Pit Bull/Shar Pei mix?

If you are wondering what is the right dog for you, this is the place to be. In this introductory forum we talk about topics such as breed vs. mix, size, age, grooming, breeders, shelters, rescues as well as requirements for exercise, space and care. No question is too silly here. This particular forum is for getting and giving helpful, nice advice. It is definitely not a forum for criticizing someone else's opinion, knowledge or advice. This forum is all about tail wagging and learning.

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Trixie Bean!

none so blind as- those that will- not see
Barked: Sat Aug 4, '12 11:04am PST 
I think Chows just have a "bubble".. as long as you don't invade that bubble, they are fine.. They don't like to be handled by strangers at all, and don't seem to like the presence of other dogs much. There seems to be a lot of Chows and Shar Pei's around here and there has been very very few of either breed that will tolerate strangers touching them.. The shar Pei's seem to have higher tolerance than the Chows though. Interestingly enough one of the friendliest most polite dogs I knew is a Shar Pei/Chow cross though! He somehow managed to be a well balanced, lovely dog..It was weird laugh out loud

Giving my paw- can get me- anything!
Barked: Mon Aug 6, '12 3:50pm PST 
I have had a lot of experiences with the Shar Pei breed, I work at a spay/neuter clinic. I love all dogs and do not judge a dog by the way he/she looks. With that being said, almost every encounter I've had with a Shar Pei has ended badly. This could most definitely be due to their owners and the way they were raised but I deal with many breeds every single day. They are one of the most difficult to deal with IMO. Just grabbing the leash from the owner or trying to get them on the scale is extremely difficult and they immediately start to growl, alligator roll, etc. I have had very few positive experiences but it has happened.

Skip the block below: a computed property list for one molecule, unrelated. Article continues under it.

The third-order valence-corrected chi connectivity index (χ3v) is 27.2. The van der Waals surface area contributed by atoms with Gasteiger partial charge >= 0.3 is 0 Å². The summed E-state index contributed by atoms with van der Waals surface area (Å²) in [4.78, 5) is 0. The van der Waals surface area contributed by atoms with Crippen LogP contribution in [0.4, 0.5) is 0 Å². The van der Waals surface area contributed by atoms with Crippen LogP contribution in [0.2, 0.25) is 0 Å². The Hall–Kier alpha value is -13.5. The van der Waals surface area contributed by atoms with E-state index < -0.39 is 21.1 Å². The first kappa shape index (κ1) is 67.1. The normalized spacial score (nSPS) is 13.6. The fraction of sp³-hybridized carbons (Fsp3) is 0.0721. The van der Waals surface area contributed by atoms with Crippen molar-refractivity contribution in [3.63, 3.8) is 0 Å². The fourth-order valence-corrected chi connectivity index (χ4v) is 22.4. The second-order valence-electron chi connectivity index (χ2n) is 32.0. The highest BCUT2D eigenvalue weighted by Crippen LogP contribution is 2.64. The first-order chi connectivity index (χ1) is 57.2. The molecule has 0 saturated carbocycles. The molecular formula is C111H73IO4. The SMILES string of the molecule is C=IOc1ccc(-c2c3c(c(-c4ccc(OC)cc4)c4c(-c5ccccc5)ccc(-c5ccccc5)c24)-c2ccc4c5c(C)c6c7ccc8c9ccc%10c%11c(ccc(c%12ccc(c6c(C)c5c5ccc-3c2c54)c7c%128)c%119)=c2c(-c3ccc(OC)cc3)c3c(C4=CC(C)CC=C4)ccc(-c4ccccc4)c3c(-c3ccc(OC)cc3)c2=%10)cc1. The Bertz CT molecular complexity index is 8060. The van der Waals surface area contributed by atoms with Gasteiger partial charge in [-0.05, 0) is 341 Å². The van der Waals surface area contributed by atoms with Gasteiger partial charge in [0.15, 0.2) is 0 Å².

I be more specific, my aunt has a pit/shar pei mix and he bites her children and other dogs. He was raised from a puppy in their house, too. confused

Love me.
Barked: Mon Aug 6, '12 6:00pm PST 
It sounds like anyone wanting a Shar Pei or Chow Chow need to choose the breeder extremely carefully and wisely, and be diligent in raising them. Definitely not for a novice or even intermediate dog owner.

Bruno CGC

Honorary Kelpie
Barked: Mon Aug 6, '12 7:15pm PST 
Twister- yes. And to be the right kind of person to appreciate that kind of dog. Can't force a square peg into a round hole...

Barked: Mon Aug 6, '12 8:28pm PST 
I knew someone who had two chows and they loved that independent aloof personality it was what they had deliberately gone for and they knew what they were getting. They will never have another one though, the two they had both from good breeders and different lines ended up with the same horrible inherited condition cry. Shar peis are infamous for health problems as well but I guess that's to be expected when the breed crashes like they did in the 70's and has to be rebuilt from only a handful of dogs.

Wishing For Snow
Barked: Tue Aug 7, '12 7:20pm PST